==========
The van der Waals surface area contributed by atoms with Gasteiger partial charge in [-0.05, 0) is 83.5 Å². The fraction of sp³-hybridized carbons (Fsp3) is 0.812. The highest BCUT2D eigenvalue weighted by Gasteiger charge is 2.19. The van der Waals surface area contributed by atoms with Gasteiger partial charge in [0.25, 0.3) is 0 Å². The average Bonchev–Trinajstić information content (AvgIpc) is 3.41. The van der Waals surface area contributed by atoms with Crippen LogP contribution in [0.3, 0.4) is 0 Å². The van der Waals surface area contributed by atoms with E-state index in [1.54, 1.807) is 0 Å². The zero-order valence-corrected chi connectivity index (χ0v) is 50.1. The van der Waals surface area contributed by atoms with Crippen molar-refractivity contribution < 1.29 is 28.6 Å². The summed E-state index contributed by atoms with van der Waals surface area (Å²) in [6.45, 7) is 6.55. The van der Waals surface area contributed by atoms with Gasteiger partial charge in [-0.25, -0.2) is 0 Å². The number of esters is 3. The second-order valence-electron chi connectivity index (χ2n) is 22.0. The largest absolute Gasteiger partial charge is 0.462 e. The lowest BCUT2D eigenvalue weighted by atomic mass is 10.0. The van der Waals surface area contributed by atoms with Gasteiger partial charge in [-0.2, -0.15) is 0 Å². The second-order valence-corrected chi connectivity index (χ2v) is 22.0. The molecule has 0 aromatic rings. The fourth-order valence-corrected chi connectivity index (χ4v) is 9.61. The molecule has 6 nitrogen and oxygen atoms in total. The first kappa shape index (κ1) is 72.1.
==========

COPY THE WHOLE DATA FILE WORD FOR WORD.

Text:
The van der Waals surface area contributed by atoms with Gasteiger partial charge in [-0.05, 0) is 83.5 Å². The fraction of sp³-hybridized carbons (Fsp3) is 0.812. The highest BCUT2D eigenvalue weighted by Gasteiger charge is 2.19. The van der Waals surface area contributed by atoms with Gasteiger partial charge in [0.25, 0.3) is 0 Å². The average Bonchev–Trinajstić information content (AvgIpc) is 3.41. The van der Waals surface area contributed by atoms with Crippen LogP contribution in [0.3, 0.4) is 0 Å². The van der Waals surface area contributed by atoms with E-state index in [1.54, 1.807) is 0 Å². The zero-order valence-corrected chi connectivity index (χ0v) is 50.1. The van der Waals surface area contributed by atoms with Crippen molar-refractivity contribution < 1.29 is 28.6 Å². The summed E-state index contributed by atoms with van der Waals surface area (Å²) in [6.45, 7) is 6.55. The van der Waals surface area contributed by atoms with Gasteiger partial charge in [-0.25, -0.2) is 0 Å². The number of esters is 3. The second-order valence-electron chi connectivity index (χ2n) is 22.0. The largest absolute Gasteiger partial charge is 0.462 e. The lowest BCUT2D eigenvalue weighted by atomic mass is 10.0. The van der Waals surface area contributed by atoms with Gasteiger partial charge in [-0.2, -0.15) is 0 Å². The second-order valence-corrected chi connectivity index (χ2v) is 22.0. The molecule has 0 aromatic rings. The fourth-order valence-corrected chi connectivity index (χ4v) is 9.61. The molecule has 6 nitrogen and oxygen atoms in total. The first kappa shape index (κ1) is 72.1.